4. #4
    Senior Coder jmrker's Avatar
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    Also note what the error console says about these lines...
    Code:
          if (testResult != answer) {
             response = “Incorrect. Try again!”;
       }
    Compare it to some of your other condition tests.

  5. #5
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    Quote Originally Posted by jmrker View Post
    Also note what the error console says about these lines...
    Code:
          if (testResult != answer) {
             response = “Incorrect. Try again!”;
       }
    Compare it to some of your other condition tests.
    So I looked at the error console and switched a few things. Fixed the equation you were talking about to use single quotes instead of double. Then I switched the outputDiv to the "response" variable.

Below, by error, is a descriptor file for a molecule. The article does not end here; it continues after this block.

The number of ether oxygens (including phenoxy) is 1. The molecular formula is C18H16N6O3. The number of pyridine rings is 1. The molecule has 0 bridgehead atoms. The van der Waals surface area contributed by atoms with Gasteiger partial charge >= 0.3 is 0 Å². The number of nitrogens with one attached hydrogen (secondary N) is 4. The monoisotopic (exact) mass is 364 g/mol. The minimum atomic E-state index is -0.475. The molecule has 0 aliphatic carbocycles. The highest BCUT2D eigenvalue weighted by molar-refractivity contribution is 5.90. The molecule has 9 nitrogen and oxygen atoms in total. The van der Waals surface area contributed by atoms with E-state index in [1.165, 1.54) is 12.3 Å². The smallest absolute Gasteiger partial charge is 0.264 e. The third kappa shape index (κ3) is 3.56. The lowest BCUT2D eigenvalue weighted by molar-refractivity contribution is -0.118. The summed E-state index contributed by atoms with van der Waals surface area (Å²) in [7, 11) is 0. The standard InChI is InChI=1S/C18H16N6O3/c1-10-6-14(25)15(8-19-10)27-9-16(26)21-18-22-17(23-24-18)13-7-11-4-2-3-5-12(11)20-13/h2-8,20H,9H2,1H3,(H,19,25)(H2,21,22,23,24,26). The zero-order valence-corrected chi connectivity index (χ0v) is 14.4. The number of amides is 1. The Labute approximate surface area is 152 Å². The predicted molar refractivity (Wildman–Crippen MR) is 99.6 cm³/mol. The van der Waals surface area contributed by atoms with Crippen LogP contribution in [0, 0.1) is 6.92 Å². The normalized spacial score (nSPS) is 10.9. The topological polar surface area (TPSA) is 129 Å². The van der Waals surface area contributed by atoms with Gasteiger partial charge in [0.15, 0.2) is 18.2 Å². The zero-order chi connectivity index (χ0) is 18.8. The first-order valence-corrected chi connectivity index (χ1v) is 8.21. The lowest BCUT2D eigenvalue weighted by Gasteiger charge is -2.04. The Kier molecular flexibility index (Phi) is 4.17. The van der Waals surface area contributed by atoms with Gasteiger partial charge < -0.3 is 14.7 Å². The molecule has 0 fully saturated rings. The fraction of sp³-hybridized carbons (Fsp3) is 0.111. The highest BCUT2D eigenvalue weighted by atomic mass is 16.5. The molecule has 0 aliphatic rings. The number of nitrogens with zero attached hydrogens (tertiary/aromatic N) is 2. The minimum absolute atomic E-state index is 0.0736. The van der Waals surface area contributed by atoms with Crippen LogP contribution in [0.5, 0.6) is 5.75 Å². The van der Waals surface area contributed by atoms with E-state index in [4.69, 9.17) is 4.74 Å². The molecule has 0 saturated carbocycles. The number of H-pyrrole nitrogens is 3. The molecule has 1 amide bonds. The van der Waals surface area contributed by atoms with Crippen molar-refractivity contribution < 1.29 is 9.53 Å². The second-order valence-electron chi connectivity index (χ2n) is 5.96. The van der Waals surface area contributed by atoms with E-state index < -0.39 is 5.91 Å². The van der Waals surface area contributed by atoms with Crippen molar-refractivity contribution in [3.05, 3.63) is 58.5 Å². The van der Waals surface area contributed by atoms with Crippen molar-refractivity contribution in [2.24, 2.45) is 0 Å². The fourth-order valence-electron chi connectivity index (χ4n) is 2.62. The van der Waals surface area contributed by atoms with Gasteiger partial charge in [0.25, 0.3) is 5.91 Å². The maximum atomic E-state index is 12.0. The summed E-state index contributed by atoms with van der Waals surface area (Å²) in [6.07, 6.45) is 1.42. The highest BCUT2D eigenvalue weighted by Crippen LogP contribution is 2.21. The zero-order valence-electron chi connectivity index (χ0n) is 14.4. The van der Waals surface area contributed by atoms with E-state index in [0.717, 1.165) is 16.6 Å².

However, now it only displays incorrect whenever I do the equation correct so I'm guessing it's not calling the other function correctly.
    Did I pass the parameter correctly? There is no errors in the console log either.


    Code:
    <!DOCTYPE HTML>
    <html lang="en-us">
    <head>
    <meta charset="utf-8">
    <title>Test your math skills!</title>
    
    <script type="text/javascript">
    /* Input: Two numbers and operator
     * Processing: Determines the solution and displays if correct or incorrect
     * Output: Solution and correct/incorrect message
     */
    
    function testMath() {
       var num1 = parseInt(document.getElementById('num1InputBox').value);
       var num2 = parseInt(document.getElementById('num2InputBox').value);